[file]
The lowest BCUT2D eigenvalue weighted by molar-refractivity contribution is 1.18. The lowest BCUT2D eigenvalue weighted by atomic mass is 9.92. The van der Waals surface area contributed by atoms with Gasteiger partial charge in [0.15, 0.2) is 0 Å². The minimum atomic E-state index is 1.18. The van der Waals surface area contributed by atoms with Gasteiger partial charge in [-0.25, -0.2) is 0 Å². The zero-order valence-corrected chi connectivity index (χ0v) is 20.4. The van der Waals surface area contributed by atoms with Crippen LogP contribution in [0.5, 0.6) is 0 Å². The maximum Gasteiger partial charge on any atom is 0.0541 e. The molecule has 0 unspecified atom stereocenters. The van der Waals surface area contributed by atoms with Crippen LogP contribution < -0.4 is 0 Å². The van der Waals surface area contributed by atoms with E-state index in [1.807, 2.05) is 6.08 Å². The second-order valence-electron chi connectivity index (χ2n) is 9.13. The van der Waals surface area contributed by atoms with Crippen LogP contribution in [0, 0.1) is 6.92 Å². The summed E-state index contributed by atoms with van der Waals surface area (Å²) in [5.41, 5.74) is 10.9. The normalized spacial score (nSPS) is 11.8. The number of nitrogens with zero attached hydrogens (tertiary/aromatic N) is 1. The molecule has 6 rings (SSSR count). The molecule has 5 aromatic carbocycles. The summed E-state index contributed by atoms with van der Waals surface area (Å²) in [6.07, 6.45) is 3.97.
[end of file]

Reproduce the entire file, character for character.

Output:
The lowest BCUT2D eigenvalue weighted by molar-refractivity contribution is 1.18. The lowest BCUT2D eigenvalue weighted by atomic mass is 9.92. The van der Waals surface area contributed by atoms with Gasteiger partial charge in [0.15, 0.2) is 0 Å². The minimum atomic E-state index is 1.18. The van der Waals surface area contributed by atoms with Gasteiger partial charge in [-0.25, -0.2) is 0 Å². The zero-order valence-corrected chi connectivity index (χ0v) is 20.4. The van der Waals surface area contributed by atoms with Crippen LogP contribution in [0.5, 0.6) is 0 Å². The maximum Gasteiger partial charge on any atom is 0.0541 e. The molecule has 0 unspecified atom stereocenters. The van der Waals surface area contributed by atoms with Crippen LogP contribution < -0.4 is 0 Å². The van der Waals surface area contributed by atoms with E-state index in [1.807, 2.05) is 6.08 Å². The second-order valence-electron chi connectivity index (χ2n) is 9.13. The van der Waals surface area contributed by atoms with Crippen LogP contribution in [0, 0.1) is 6.92 Å². The summed E-state index contributed by atoms with van der Waals surface area (Å²) in [5.41, 5.74) is 10.9. The normalized spacial score (nSPS) is 11.8. The number of nitrogens with zero attached hydrogens (tertiary/aromatic N) is 1. The molecule has 6 rings (SSSR count). The molecule has 5 aromatic carbocycles. The summed E-state index contributed by atoms with van der Waals surface area (Å²) in [6.07, 6.45) is 3.97.